01/15/2007, 00.00
INDIA
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Death sentence for Muslim terrorist upheld

Supreme Court judges reject plea from Mohammed Afzal Guru, considered the mastermind behind the 2001 attack against the Indian parliament. Activist speaks however of the country having two legal systems, one for the majority and one for the minority.

Delhi (AsiaNews) – India’s Supreme Court has rejected the appeal for mercy filed by Afzal Guru, who was sentenced to death for conspiracy in the 2001 attack against the Indian Parliament in which 15 people were killed. His last step now is a petition already submitted to Indian President Abdul Kalam. Afzal, who was convicted in 2002, belongs to a Kashmir-based Muslim extremist group.

Following the court’s decision, many voices have been raised calling for mercy. A former chief minister of Kashmir has warned that India will "go up in flames" if Guru is hanged.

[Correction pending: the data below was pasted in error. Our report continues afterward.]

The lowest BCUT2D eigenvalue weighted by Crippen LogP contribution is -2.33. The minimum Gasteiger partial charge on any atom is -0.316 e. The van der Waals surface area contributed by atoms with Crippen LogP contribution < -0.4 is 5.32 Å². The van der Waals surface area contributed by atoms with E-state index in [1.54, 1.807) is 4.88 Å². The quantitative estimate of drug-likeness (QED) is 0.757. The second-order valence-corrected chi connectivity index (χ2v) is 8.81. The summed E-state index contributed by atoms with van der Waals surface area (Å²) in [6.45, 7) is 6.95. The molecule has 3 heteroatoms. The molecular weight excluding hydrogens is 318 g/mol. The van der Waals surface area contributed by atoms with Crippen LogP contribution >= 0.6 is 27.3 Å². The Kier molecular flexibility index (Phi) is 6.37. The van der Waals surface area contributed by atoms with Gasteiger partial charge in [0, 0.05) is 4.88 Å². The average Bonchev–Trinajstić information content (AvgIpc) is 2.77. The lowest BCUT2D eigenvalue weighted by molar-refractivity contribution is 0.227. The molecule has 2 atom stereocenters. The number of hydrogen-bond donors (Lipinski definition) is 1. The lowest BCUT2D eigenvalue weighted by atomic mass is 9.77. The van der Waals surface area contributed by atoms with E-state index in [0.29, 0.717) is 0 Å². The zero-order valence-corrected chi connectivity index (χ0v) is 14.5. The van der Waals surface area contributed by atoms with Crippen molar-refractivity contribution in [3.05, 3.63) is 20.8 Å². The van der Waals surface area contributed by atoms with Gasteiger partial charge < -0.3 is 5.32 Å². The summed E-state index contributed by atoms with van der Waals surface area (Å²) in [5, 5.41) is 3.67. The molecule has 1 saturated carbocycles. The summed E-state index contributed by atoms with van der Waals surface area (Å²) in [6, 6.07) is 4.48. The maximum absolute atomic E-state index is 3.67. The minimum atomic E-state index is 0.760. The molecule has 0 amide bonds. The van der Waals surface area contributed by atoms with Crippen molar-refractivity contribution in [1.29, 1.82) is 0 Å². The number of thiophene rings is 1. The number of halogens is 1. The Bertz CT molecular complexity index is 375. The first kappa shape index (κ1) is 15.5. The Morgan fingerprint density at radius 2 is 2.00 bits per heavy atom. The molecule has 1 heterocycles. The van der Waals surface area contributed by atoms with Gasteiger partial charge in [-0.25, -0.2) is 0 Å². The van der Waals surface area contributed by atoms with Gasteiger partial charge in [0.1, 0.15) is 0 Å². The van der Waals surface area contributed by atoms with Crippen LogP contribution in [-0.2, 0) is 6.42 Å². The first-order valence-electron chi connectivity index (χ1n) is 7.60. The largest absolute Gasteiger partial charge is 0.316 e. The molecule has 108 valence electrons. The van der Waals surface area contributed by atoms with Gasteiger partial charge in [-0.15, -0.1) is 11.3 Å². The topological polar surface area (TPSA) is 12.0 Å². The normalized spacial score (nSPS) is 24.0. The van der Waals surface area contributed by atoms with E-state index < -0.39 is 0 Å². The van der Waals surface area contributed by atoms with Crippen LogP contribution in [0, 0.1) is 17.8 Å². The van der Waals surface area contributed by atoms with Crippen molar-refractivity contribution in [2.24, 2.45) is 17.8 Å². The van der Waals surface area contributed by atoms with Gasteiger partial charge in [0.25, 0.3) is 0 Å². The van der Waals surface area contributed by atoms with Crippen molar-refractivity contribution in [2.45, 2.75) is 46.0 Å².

In his December 12 appeal, the militant claimed he was victim of a gross miscarriage of justice, but the court concluded that his plea had "no merit”.

Human rights activist Ram Puniyani told AsiaNew that “hanging of Afzal Guru will further alienate a large section of Indian Muslims. Already many of them are under the impression that there are two set of laws, one for majority and the other for the minority.”

At the same time, many Muslims are saying that the attack against the parliament building “was not thoroughly investigated,” he said. “Suspicions and haphazard evidence were good enough to hand down harsh sentences. By contrast, when material evidence involving criminals, albeit Hindu ones, is strong, it is not even taken into account by the judges. This way justice becomes just vengeance.” (NC)

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